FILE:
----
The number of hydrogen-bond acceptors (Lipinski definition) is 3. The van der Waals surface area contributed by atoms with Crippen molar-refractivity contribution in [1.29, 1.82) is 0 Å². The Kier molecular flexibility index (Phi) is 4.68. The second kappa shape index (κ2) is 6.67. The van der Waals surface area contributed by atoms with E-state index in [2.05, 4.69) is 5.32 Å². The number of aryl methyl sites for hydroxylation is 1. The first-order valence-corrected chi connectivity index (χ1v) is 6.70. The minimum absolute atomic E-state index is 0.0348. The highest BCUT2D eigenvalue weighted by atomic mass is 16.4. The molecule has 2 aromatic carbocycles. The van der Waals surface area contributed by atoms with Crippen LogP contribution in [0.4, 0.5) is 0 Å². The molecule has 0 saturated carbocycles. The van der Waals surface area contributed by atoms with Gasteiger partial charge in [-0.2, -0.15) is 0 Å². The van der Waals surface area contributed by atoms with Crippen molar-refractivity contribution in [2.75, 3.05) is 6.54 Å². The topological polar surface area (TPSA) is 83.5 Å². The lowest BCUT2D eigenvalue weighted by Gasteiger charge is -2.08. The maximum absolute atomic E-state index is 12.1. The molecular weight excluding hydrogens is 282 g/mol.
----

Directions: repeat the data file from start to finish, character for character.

The number of hydrogen-bond acceptors (Lipinski definition) is 3. The van der Waals surface area contributed by atoms with Crippen molar-refractivity contribution in [1.29, 1.82) is 0 Å². The Kier molecular flexibility index (Phi) is 4.68. The second kappa shape index (κ2) is 6.67. The van der Waals surface area contributed by atoms with E-state index in [2.05, 4.69) is 5.32 Å². The number of aryl methyl sites for hydroxylation is 1. The first-order valence-corrected chi connectivity index (χ1v) is 6.70. The minimum absolute atomic E-state index is 0.0348. The highest BCUT2D eigenvalue weighted by atomic mass is 16.4. The molecule has 2 aromatic carbocycles. The van der Waals surface area contributed by atoms with Crippen LogP contribution in [0.4, 0.5) is 0 Å². The molecule has 0 saturated carbocycles. The van der Waals surface area contributed by atoms with Gasteiger partial charge in [-0.2, -0.15) is 0 Å². The van der Waals surface area contributed by atoms with Crippen molar-refractivity contribution in [2.75, 3.05) is 6.54 Å². The topological polar surface area (TPSA) is 83.5 Å². The lowest BCUT2D eigenvalue weighted by Gasteiger charge is -2.08. The maximum absolute atomic E-state index is 12.1. The molecular weight excluding hydrogens is 282 g/mol.